Microsoft just announced the Surface Pro 3 and a new direction for the Surface line. Microsoft is no longer looking to counter the iPad. The Surface Pro 3 is Microsoft’s answer to the “heavy” MacBook Air.
This argument is not new. Microsoft touched on this with the Surface Pro and then the Surface Pro 2. The value proposition is simply more clear now. Instead of muddling the argument with examples of how the Surface Pro can be an iPad and a MacBook Air and then an iPad again, Microsoft is now simply saying the new Surface Pro is better than the MacBook Air.
To be honest, it’s the Windows world’s best answer to the fantastic MacBook Air yet. It’s seemingly more powerful and versatile than anything from Samsung, Lenovo or HP.
The Surface has always promised a tablet could replace a laptop. But through two Surface generations, that has so far failed to materialize. The Surface Pro 1 and 2 were too heavy and thick. The screen was too small and the device didn’t work well while on a lap. The Surface Pro 3 answers all of that.
The screen is now larger at 12-inches and sports a higher resolution than the MacBook Air. The Surface Pro 3 with a keyboard is thinner than the MacBook Air. There’s 4g built-in. And for better or worse, the Surface Pro 3 is a touchscreen and has novel OneNote features such as a mode that instantly lets users jot down notes even when the device is turned off.
Still, it’s no MacBook Air.
I once wrote an article comparing the first generation Surface Pro and the MacBook Air. I was mostly wrong. I used the original Surface Pro as a daily driver for several months. The relationship didn’t work out. Microsoft’s promise of a dual function device fell short in real life. The original Surface Pro just didn’t have the chops to hang. I couldn’t use it in my lap, the device wasn’t powerful enough to smoothly run multiple applications over several monitors. The experience was frustrating.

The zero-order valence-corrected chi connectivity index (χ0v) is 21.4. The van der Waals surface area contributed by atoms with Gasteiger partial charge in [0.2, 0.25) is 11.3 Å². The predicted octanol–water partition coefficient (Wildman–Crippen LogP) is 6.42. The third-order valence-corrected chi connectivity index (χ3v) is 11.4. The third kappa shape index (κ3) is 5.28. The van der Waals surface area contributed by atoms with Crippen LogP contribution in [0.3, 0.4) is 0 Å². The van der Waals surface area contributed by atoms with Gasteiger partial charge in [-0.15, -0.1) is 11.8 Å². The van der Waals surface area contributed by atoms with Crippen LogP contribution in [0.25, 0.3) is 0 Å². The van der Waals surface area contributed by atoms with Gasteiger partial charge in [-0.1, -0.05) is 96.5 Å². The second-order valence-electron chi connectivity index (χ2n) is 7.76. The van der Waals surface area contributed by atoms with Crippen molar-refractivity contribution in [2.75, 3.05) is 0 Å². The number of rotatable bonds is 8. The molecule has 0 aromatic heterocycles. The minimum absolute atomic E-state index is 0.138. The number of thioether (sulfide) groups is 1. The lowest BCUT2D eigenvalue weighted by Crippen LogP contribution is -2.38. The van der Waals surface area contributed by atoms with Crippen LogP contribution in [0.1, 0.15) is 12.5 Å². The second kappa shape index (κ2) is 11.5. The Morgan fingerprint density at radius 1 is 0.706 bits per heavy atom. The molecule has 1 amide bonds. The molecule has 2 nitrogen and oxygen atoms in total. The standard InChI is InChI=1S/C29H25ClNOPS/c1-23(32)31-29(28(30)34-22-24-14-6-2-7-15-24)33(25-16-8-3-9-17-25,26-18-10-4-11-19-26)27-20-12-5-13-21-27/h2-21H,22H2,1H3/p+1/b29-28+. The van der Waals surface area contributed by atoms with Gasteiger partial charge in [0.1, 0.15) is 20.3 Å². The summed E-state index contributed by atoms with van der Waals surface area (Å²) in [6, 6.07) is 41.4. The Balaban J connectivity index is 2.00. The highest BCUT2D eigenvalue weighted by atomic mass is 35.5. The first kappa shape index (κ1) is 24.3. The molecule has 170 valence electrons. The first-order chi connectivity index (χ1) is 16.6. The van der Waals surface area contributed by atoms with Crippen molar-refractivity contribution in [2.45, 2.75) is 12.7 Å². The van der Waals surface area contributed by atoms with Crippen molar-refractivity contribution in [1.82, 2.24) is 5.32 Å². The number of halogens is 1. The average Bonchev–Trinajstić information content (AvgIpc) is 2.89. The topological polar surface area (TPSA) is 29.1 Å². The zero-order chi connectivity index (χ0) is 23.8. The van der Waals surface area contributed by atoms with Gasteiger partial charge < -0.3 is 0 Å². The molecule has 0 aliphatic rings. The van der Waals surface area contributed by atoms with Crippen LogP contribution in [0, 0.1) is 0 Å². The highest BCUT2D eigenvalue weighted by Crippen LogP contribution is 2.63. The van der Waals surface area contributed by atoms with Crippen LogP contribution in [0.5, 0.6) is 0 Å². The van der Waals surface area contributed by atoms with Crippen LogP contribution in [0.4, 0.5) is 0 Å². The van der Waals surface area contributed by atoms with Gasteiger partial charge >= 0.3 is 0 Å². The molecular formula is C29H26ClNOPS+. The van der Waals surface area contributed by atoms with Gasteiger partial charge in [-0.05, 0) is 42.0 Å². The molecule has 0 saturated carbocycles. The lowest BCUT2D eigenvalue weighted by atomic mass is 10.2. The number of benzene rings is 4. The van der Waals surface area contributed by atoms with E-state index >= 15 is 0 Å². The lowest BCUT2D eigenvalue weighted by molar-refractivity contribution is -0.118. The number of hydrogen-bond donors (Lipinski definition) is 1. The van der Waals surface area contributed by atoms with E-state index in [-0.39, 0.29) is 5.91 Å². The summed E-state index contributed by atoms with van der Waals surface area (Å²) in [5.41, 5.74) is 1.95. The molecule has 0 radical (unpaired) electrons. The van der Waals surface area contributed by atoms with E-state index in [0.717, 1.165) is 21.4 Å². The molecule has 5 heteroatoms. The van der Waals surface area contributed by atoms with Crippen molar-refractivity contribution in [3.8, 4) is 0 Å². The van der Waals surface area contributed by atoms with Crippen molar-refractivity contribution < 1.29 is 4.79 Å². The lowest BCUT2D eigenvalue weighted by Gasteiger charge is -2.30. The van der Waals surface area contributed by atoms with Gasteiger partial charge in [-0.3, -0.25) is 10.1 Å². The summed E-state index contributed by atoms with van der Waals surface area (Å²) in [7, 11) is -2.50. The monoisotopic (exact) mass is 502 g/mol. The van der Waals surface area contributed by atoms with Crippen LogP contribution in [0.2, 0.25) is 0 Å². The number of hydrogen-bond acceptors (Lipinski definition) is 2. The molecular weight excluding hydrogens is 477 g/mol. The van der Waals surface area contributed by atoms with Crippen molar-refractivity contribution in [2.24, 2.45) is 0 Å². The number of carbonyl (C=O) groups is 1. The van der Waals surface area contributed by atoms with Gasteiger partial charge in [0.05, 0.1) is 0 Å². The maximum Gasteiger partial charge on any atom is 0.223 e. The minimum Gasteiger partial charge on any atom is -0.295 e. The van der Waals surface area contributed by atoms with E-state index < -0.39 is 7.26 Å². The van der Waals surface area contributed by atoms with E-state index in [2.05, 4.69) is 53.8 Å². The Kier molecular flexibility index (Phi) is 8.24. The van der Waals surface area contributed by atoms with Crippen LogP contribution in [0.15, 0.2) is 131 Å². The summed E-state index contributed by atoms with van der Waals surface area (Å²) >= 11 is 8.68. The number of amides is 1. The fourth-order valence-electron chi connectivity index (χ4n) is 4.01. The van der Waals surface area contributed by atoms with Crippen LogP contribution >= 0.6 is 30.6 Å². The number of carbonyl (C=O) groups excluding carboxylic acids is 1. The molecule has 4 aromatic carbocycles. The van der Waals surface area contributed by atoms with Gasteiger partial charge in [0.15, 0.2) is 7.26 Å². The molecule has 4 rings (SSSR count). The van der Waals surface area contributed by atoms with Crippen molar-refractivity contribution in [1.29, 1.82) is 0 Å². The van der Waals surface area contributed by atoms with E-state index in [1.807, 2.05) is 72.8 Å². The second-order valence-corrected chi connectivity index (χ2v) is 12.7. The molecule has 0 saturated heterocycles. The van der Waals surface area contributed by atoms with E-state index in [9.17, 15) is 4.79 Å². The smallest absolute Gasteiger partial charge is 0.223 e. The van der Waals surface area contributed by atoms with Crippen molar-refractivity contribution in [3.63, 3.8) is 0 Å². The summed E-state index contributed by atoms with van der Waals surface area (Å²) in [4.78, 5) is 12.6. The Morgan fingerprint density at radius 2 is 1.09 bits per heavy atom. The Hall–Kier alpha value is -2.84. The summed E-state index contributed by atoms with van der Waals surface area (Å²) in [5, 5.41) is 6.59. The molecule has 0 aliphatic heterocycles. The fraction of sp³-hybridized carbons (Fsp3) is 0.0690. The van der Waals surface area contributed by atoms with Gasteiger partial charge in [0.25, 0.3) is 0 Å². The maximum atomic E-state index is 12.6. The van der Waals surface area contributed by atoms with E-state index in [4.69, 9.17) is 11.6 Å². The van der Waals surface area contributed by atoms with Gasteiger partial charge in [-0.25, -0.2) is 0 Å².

The MacBook Air is the best laptop on the market, bar none. There’s no argument. Apple has progressed the MacBook Air to near perfection. Microsoft knows that, which is why it so directly targeted the device in today’s unveiling.
At this point in the storyline, specs are meaningless. It’s about the experience and with the MacBook Air, Apple created and evolved the computer to truly mean personal. The MacBook Air is not the biggest or baddest laptop available, but it’s the most personal and that’s what makes it sell.
The Surface has always promised to be more personal. But the experience was still lacking. As I found during my time with previous Surface models, the form factor and platform just didn’t mesh.
But Microsoft kept at it and pushed the Surface larger and thinner. Meanwhile, Windows 8 evolved since its release, carefully blending the old Windows with the new Windows. Microsoft might have finally hit a point in both the software and hardware’s life where the Surface can finally be a Windows user’s MacBook Air.